Art Tag: Ryan Smeeton is larger than life

By Andrea Stokes – 

In the last edition of Art Tag, local artist Jeff McIntyre chose Kitchissippi resident and painter Ryan Smeeton as one of his favourite artists from our area.

Ryan Smeeton in his studio. Photo by Andrea Stokes
Ryan Smeeton in his studio. Photo by Andrea Stokes

I met up with Ryan in the large Platform Gallery and Studios space on Young Street, which houses several small but bright studios. Jeff and Ryan have open spaces that back on to each other. This has allowed them to watch each other’s process and progress and to share and talk art with each other.

Ryan is a young painter who came to Ottawa from Ajax to do his BFA at the University of Ottawa. He finished in 2011, but has remained here because he “loves his studio community,” the city as a whole, and what he feels is a burgeoning Ottawa art scene.

During my visit to his studio, it was immediately clear that Ryan is a very skilled and prolific painter who is exploring the traditions of both formalist portraiture and abstraction. The walls are filled with portrait studies, still lifes, and finished paintings, which explore the tension between revealing and concealing the subject. It’s abundantly clear there’s a simple passion for painting, and the struggle for Ryan is truly knowing when to stop, or when to push a painting.

Although his love of painting on traditional supports (smaller scale canvas or wood) is evident, Ryan says he needed to push beyond the purely conventional. He became more and more enamoured by large-scale mural painting. After graduation, Ryan took a job as a display artist and carpenter for the retail giant, Urban Outfitters. As it so often does for many artists, this made him crave and miss his studio time.

An opportunity to do a mural painting residency in Spain presented itself, and he leapt at the chance.

Because of the ongoing recession in Spain, there were many old and abandoned buildings available to freely try painting very large-scale murals. Much of the mural painting was devoid of the red tape, bureaucracy, and permissions required in many Canadian cities.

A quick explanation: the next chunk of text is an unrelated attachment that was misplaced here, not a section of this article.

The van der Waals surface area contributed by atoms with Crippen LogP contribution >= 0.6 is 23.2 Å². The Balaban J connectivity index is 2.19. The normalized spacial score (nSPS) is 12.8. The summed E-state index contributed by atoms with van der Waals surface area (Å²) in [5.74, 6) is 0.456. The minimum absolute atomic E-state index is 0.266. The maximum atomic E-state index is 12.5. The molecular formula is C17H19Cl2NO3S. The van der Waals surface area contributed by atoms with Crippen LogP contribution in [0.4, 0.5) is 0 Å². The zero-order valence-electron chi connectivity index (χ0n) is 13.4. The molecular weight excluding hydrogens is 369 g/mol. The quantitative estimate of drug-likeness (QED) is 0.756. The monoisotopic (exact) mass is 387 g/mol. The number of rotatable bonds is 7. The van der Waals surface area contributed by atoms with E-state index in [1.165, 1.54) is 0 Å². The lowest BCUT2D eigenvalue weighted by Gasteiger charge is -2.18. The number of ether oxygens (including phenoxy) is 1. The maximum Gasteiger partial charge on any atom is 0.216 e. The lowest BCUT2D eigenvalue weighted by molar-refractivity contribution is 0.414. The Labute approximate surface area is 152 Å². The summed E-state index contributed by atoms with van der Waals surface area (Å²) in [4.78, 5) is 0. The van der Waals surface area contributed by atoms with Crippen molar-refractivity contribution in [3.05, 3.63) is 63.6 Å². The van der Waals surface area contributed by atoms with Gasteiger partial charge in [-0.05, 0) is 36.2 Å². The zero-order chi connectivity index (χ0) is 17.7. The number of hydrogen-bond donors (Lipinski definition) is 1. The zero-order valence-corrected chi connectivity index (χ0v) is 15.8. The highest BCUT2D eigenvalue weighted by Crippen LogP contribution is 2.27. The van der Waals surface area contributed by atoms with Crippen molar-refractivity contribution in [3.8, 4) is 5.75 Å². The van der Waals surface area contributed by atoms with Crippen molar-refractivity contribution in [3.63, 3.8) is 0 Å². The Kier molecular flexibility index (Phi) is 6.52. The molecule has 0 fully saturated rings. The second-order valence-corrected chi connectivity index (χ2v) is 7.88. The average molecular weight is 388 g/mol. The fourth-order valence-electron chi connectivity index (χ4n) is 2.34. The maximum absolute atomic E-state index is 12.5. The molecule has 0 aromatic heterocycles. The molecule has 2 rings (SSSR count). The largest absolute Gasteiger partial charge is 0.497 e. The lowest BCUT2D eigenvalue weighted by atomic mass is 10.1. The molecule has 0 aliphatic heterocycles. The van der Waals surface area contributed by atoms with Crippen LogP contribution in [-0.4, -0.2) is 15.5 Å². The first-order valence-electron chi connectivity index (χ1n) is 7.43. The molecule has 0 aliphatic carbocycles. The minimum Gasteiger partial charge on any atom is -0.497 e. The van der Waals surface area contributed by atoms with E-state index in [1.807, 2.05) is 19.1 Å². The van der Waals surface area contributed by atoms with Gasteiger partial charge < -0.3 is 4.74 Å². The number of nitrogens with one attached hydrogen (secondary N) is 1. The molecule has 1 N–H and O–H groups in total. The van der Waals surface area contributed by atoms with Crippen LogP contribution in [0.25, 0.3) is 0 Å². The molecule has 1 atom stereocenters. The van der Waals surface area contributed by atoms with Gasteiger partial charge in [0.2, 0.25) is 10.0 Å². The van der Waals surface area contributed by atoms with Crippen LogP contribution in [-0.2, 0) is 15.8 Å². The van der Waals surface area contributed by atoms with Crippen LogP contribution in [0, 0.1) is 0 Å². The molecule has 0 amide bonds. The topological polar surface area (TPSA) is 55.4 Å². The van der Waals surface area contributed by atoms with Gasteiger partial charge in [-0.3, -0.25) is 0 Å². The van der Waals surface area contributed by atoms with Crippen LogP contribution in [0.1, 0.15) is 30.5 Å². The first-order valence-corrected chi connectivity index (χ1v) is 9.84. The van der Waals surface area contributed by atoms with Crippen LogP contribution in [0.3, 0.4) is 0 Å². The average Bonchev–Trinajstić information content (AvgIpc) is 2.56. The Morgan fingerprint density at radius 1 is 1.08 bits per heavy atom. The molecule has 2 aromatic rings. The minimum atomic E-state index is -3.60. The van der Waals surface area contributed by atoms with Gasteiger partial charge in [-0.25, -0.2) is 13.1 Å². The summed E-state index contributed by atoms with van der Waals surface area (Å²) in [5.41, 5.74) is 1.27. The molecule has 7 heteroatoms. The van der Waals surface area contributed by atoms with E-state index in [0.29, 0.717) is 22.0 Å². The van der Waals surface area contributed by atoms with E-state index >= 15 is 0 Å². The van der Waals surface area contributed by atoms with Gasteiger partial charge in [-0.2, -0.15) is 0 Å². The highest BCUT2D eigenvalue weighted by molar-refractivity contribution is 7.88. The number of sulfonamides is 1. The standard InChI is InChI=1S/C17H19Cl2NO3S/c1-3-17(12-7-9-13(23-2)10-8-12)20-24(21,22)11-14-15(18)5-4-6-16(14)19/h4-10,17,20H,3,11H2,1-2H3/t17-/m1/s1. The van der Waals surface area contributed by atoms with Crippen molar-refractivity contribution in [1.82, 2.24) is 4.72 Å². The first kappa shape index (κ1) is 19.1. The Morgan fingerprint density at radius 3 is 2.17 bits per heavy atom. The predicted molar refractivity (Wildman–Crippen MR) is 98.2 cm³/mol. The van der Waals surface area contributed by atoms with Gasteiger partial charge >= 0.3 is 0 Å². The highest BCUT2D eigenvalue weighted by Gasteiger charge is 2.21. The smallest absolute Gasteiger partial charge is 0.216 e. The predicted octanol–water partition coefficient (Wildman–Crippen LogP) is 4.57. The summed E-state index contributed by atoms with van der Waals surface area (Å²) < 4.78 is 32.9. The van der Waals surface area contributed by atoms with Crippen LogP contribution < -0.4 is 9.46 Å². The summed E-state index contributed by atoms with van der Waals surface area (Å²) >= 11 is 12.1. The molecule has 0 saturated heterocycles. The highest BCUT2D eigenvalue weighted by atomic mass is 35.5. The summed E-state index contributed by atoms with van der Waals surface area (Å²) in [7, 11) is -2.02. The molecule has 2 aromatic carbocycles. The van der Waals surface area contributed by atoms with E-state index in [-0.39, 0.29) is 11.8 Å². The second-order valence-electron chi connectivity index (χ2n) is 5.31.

“To draw on a large scale is so fun, and so satisfying,” says Ryan. “I often use a pole with a drawing tool attached to it, which ensures my drawing movements and marks are more gestural, and I can’t get preoccupied with the small details, the way I might fuss over a small canvas.”

Ryan is working on a large-scale commission on the side of the Museum of Science and Technology. He says he would “love” to be a full-time muralist.

Ryan Smeeton working on his mural at the Canada Science and Technology Museum. Photo submitted by Ryan Smeeton
Ryan Smeeton working on his mural at the Canada Science and Technology Museum. Photo submitted by Ryan Smeeton

“I see increasing opportunities in Ottawa, we are getting there I think,” says Ryan. “But we are still catching up to cities like Montreal.”

Ryan has tagged artist Tomas Pajdlhauser as one of his favourite local artists. Ryan tells me that Tomas works full-time as an animator but paints beautiful plein air watercolour landscapes that sometimes form his backgrounds. I can’t wait to meet him and discover his work.

In the meantime, you can see more of Ryan’s work by visiting his website at

Art Tag is a special series by local artist Andrea Stokes. Each artist she profiles for KT “tags” their favourite artist to be profiled in the next issue. Find the others in this series right here



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